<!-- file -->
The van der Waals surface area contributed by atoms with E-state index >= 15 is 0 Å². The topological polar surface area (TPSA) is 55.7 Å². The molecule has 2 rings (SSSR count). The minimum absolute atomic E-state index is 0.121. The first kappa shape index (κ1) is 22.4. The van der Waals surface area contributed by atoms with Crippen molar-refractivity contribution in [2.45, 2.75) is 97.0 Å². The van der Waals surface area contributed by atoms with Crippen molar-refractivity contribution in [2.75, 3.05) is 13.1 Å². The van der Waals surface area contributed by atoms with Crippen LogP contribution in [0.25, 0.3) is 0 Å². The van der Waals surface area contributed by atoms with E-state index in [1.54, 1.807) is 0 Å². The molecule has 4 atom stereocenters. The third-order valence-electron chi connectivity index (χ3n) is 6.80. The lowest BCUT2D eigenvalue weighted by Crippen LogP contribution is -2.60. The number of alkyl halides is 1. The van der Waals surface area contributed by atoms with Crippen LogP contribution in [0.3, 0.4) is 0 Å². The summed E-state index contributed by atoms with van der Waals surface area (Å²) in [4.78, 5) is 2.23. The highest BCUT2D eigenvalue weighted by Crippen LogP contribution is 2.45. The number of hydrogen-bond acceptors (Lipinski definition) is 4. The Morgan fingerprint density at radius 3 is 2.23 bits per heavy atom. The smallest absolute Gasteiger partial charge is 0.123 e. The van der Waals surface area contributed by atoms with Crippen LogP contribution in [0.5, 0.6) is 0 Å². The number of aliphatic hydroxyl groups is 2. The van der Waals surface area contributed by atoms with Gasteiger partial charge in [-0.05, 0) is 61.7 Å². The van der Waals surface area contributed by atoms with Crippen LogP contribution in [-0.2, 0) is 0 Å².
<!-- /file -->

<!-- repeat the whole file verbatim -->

The van der Waals surface area contributed by atoms with E-state index >= 15 is 0 Å². The topological polar surface area (TPSA) is 55.7 Å². The molecule has 2 rings (SSSR count). The minimum absolute atomic E-state index is 0.121. The first kappa shape index (κ1) is 22.4. The van der Waals surface area contributed by atoms with Crippen molar-refractivity contribution in [2.45, 2.75) is 97.0 Å². The van der Waals surface area contributed by atoms with Crippen molar-refractivity contribution in [2.75, 3.05) is 13.1 Å². The van der Waals surface area contributed by atoms with Crippen LogP contribution in [0.25, 0.3) is 0 Å². The van der Waals surface area contributed by atoms with E-state index in [1.54, 1.807) is 0 Å². The molecule has 4 atom stereocenters. The third-order valence-electron chi connectivity index (χ3n) is 6.80. The lowest BCUT2D eigenvalue weighted by Crippen LogP contribution is -2.60. The number of alkyl halides is 1. The van der Waals surface area contributed by atoms with Crippen LogP contribution in [0.3, 0.4) is 0 Å². The summed E-state index contributed by atoms with van der Waals surface area (Å²) in [4.78, 5) is 2.23. The highest BCUT2D eigenvalue weighted by Crippen LogP contribution is 2.45. The number of hydrogen-bond acceptors (Lipinski definition) is 4. The Morgan fingerprint density at radius 3 is 2.23 bits per heavy atom. The smallest absolute Gasteiger partial charge is 0.123 e. The van der Waals surface area contributed by atoms with Crippen LogP contribution in [0.5, 0.6) is 0 Å². The number of aliphatic hydroxyl groups is 2. The van der Waals surface area contributed by atoms with Gasteiger partial charge in [-0.05, 0) is 61.7 Å². The van der Waals surface area contributed by atoms with Crippen LogP contribution in [-0.2, 0) is 0 Å².